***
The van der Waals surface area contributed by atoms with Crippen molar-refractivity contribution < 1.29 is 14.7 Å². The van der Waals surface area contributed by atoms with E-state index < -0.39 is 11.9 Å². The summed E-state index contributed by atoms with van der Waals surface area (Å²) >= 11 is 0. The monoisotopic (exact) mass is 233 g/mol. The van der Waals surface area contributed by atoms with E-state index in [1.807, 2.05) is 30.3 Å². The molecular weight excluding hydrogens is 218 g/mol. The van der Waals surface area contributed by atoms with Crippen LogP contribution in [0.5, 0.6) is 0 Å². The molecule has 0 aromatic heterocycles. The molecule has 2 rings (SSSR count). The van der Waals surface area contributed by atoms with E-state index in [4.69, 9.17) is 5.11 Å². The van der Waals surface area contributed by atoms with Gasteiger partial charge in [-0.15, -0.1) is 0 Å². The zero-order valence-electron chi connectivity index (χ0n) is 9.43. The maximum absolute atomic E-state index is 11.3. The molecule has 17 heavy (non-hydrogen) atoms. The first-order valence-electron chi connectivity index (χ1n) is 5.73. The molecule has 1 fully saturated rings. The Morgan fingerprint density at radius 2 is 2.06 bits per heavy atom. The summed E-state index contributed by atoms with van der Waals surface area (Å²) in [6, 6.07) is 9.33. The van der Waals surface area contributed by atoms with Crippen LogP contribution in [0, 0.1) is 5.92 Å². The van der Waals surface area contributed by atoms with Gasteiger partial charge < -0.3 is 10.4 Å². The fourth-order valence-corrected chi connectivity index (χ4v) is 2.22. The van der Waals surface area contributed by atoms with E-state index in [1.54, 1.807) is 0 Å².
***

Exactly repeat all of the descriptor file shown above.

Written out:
The van der Waals surface area contributed by atoms with Crippen molar-refractivity contribution < 1.29 is 14.7 Å². The van der Waals surface area contributed by atoms with E-state index < -0.39 is 11.9 Å². The summed E-state index contributed by atoms with van der Waals surface area (Å²) >= 11 is 0. The monoisotopic (exact) mass is 233 g/mol. The van der Waals surface area contributed by atoms with E-state index in [1.807, 2.05) is 30.3 Å². The molecular weight excluding hydrogens is 218 g/mol. The van der Waals surface area contributed by atoms with Crippen LogP contribution in [0.5, 0.6) is 0 Å². The molecule has 0 aromatic heterocycles. The molecule has 2 rings (SSSR count). The van der Waals surface area contributed by atoms with E-state index in [4.69, 9.17) is 5.11 Å². The van der Waals surface area contributed by atoms with Gasteiger partial charge in [-0.15, -0.1) is 0 Å². The zero-order valence-electron chi connectivity index (χ0n) is 9.43. The maximum absolute atomic E-state index is 11.3. The molecule has 17 heavy (non-hydrogen) atoms. The first-order valence-electron chi connectivity index (χ1n) is 5.73. The molecule has 1 fully saturated rings. The Morgan fingerprint density at radius 2 is 2.06 bits per heavy atom. The summed E-state index contributed by atoms with van der Waals surface area (Å²) in [6, 6.07) is 9.33. The van der Waals surface area contributed by atoms with Crippen LogP contribution in [0, 0.1) is 5.92 Å². The van der Waals surface area contributed by atoms with Gasteiger partial charge < -0.3 is 10.4 Å². The fourth-order valence-corrected chi connectivity index (χ4v) is 2.22. The van der Waals surface area contributed by atoms with E-state index in [1.54, 1.807) is 0 Å².